Frankl also makes it clear that he doesn't feel we want an easy cruise through life, that struggling towards a worthwhile goal gives people meaning3. This made me wonder if how much a disservice we do our children when we smooth away all struggle for them in their early years. The Second Mountain talks about telling kids they can do anything, after they've lived in the most controlled childhood in history. Can they even fathom freedom and what do do with it after being in easy sailing jail for their formative years?
What gives us a good future goal?
According to Frankl, those that lost their future goal headed towards decline4. Once they gave up on their family or their great work they'd contemplate and attempt suicide.
This idea has me wondering about incel culture. Men who want a sexual partner yet can't find one. They had a future goal, and feel that society ripped it away from them.
The Case Against Education talked about this phenomenon as well when it looked at education as a race to signal conformity to societal norms. If we take it's argument that education is mostly a milestone to show that you will honour societal norms, and that the goal keeps moving as more people run the race, but further, it's hard to come to any conclusion that many people have been forcibly excluded from any chance at winning at the race. If they run it, and graduate (which many don't) they still have a huge weight of debt that drags them away from achieving the dream that society has placed as a norm.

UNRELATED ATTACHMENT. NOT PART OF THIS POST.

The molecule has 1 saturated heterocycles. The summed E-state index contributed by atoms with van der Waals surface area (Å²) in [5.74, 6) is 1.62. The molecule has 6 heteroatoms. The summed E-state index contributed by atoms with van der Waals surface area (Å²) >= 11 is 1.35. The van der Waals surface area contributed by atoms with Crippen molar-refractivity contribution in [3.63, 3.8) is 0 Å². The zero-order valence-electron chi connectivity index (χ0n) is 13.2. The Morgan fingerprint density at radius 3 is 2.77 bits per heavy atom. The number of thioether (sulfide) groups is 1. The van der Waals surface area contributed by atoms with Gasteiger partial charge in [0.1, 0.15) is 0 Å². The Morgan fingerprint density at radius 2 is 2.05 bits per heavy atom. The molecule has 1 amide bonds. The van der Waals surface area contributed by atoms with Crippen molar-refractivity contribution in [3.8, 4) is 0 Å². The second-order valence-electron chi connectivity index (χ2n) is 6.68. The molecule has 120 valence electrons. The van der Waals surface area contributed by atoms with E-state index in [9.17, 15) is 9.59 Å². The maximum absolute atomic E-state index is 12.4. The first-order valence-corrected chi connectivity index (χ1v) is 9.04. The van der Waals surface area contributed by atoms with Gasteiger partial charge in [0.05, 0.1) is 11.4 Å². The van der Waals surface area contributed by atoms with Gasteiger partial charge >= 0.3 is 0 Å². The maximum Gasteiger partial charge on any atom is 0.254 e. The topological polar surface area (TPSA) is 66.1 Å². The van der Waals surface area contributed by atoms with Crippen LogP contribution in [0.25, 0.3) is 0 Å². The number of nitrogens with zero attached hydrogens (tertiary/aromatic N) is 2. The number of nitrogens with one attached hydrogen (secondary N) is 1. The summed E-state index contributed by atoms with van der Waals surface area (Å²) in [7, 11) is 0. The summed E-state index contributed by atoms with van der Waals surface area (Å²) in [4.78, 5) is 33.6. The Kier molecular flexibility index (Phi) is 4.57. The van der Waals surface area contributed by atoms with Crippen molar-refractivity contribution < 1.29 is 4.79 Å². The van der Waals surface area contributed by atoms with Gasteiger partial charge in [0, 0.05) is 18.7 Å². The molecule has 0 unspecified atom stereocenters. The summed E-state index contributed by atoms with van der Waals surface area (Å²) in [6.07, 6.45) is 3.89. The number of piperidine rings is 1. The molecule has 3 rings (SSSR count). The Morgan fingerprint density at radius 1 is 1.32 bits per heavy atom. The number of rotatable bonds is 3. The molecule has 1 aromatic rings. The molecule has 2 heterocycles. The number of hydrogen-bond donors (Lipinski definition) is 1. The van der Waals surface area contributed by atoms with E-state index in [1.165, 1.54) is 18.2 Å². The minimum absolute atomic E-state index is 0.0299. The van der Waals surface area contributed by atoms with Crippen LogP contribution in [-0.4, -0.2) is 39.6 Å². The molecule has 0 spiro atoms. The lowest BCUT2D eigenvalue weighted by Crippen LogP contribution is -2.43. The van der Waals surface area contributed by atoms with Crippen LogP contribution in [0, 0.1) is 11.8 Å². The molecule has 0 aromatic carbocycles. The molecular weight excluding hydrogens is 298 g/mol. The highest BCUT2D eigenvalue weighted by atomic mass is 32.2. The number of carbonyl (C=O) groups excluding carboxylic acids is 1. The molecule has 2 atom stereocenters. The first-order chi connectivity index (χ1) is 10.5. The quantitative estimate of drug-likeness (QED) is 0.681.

Note, in no way do I condone any conduct associated with incel culture.
Further to this point, The War on Normal People (watch for that review coming) talks about automation taking away decent paying jobs from people with less skills. It also talks about many people not being suited or desiring programming style jobs that will bring us the automation of the future. Instead, these men check out with video games and involve themselves in incel culture.
In iGen, Gene Twenge, showed that online life makes it easy to dehumanize those we don't see in front of us. Digital Minimalism talked about screens being low-bandwidth communication devices which don't convey the full gamut of human emotion. They don't provide a great way for us to understand the affect our actions have on the emotions of the people we interact with. Does this trend towards loss of the desired future goal for men lead us in a straight line to the white supremist and incel culture that wants to dwell on the retrospective thinking that Frankl says comes along with the loss of your future goal?